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"Strangely fitting in a grotesque fashion."
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June 08 2011

Olivia Williams tipped to play Eleanor Roosevelt in 'Hyde Park on the Hudson'. Deadline says "she is in talks to join Bill Murray, who plays Franklin Delano Roosevelt, and Laura Linney, who'll play FDR's distant cousin and mistress."

Interesting casting; Olivia Williams will make a very beautiful Eleanor, while Bill Murray will make a very weird looking FDR. But I'd still want to see it.
I can't quite see either of them in the roles but I will be fascinated to see how they pull it off.
One wonders whether this will be social comedy, which could work if they can get the tone right. Ordinarily when one thinks of a movie about FDR, one thinks "very serious" but a movie about his earlier years or his personal life need not be. Alice Longworth Roosevelt is famous for embroidering a pillow that said, "If you can't say something nice about somebody, sit right here by me."
I can see Olivia Williams and Laura Linney, but no matter how fantastic of an actor Bill Murray has proven himself to be, I can't see him as patrician. Presumable the producers saw something there in him though. Could be interesting.
My immediate reaction: Olivia Williams as Eleanor Roosevelt is perfect.
I'll go one farther and say Olivia Williams as anyone is perfect. Next she should play James Bond. ;-)
Murray and Williams worked brilliantly together in Rushmore. Of course, Jason Schwartzman's performance and Wes Anderson's script didn't exactly suck. I think I've seen that movie at least eight times.
What distant cousin and mistress? He had no distant cousin and mistress? He had a distant cousin who was his most intimate friend for the last ten years of his life, but I'm not aware of any reputable historian (and I'm a pretty hardcore FDR fan - I own all of the multi-volume biographies and most of the single volume ones) who claims that he and Daisy Suckley were lovers, and that is who they have to be referring to with the Laura Linney character. Most - though not all - biographers believe that FDR might not have been capable of sex after his polio. He certainly loved the company of women, but not lovers. Near the end of his life he reunited as friends with Lucy Mercer, but he had no mistress from the time from Eleanor discovering about Lucy until the end of his life. If there is a candidate for a mistress, it would be his secretary Missy Lehand, but again, there is the problem of his polio. And there is no real evidence for him having a relationship with Lehand. There is even less for a relationship with Daisy Suckley.

God this makes me mad! It is like BS historians who want to make Lincoln out as gay, despite a complete and total lack of evidence of any kind, but only because we impose our own sensibilities retroactively on another age. (Lincoln is my second favorite president.)

Anyone wanting to read a really good book on Daisy Suckley and her friendship with FDR should read CLOSEST COMPANION: THE UNKNOWN STORY OF THE INTIMATE FRIENDSHIP BETWEEN FRANKLIN ROOSEVELT AND MARGARET SUCKLEY, which is a collection of their correspondence with extensive annotation by Geoffrey Ward, who also wrote two very good books on parts of FDR's life. Ward does not mean "intimate" as in "sexual" but as in extremely close friends. In fact, I think it was Daisy Suckley who took the two photographs that exist of FDR in his wheelchair. I'm not sure about that, but I believe it is right.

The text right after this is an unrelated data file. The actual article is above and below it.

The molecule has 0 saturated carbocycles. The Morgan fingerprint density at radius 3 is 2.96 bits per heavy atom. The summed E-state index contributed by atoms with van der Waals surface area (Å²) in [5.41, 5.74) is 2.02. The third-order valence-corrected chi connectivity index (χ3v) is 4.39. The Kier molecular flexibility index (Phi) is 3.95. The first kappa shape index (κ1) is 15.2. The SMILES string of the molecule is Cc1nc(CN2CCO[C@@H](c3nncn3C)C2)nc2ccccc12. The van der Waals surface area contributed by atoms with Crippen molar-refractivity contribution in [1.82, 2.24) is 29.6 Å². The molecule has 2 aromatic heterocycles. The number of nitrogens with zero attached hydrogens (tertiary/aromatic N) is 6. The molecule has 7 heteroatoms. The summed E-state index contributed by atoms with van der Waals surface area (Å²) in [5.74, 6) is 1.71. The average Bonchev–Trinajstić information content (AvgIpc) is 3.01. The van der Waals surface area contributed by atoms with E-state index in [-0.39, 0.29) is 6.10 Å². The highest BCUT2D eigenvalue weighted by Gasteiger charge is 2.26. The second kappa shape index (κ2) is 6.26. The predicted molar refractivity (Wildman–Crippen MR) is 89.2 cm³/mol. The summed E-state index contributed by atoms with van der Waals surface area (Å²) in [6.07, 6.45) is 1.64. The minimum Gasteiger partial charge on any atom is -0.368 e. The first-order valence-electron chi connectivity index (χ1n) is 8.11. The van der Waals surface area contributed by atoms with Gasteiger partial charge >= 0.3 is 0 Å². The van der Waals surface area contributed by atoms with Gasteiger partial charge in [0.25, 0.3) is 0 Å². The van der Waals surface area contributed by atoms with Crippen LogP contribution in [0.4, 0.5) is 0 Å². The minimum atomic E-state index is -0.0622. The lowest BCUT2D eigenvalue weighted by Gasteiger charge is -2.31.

OK, off soap box. But why do people have to create something salacious when there was nothing there? It is like trying to make Eleanor into a lesbian, when she was the world's biggest prude (though her children were divided on whether she had a relationship with a woman). But no one who knew FDR and none of his biographers believe he and Daisy Suckley were lovers.
I haven't done enough reading to have an informed opinion about Mrs. Roosevelt's life as a widow. I will venture the observation that an upper class woman born in the nineteenth century might regard a discreet romantic relationship with another woman late in life, once her childrearing and other wifely duties were done, to be less an offense to propriety than taking a male lover. Lesbian relationships were not looked upon in quite the same way as love affairs between men.
@erendis - I'm thinking she should play the 12th Doctor next :D

Can't wait to see if she accepts. Laura Linney! Olivia Williams! Awesome!
I believe that Eleanor Roosevelt's pain, and really all her feelings, are fairly well documented because President Roosevelt kept all of her correspondence to him throughout their marriage. Unfortunately we get a rather one sided point of view because she didn't seem to have kept his correspondence to her.

I wonder if future historians will be able to read email and online posts the way they've been able to go through so much famous correspondence?

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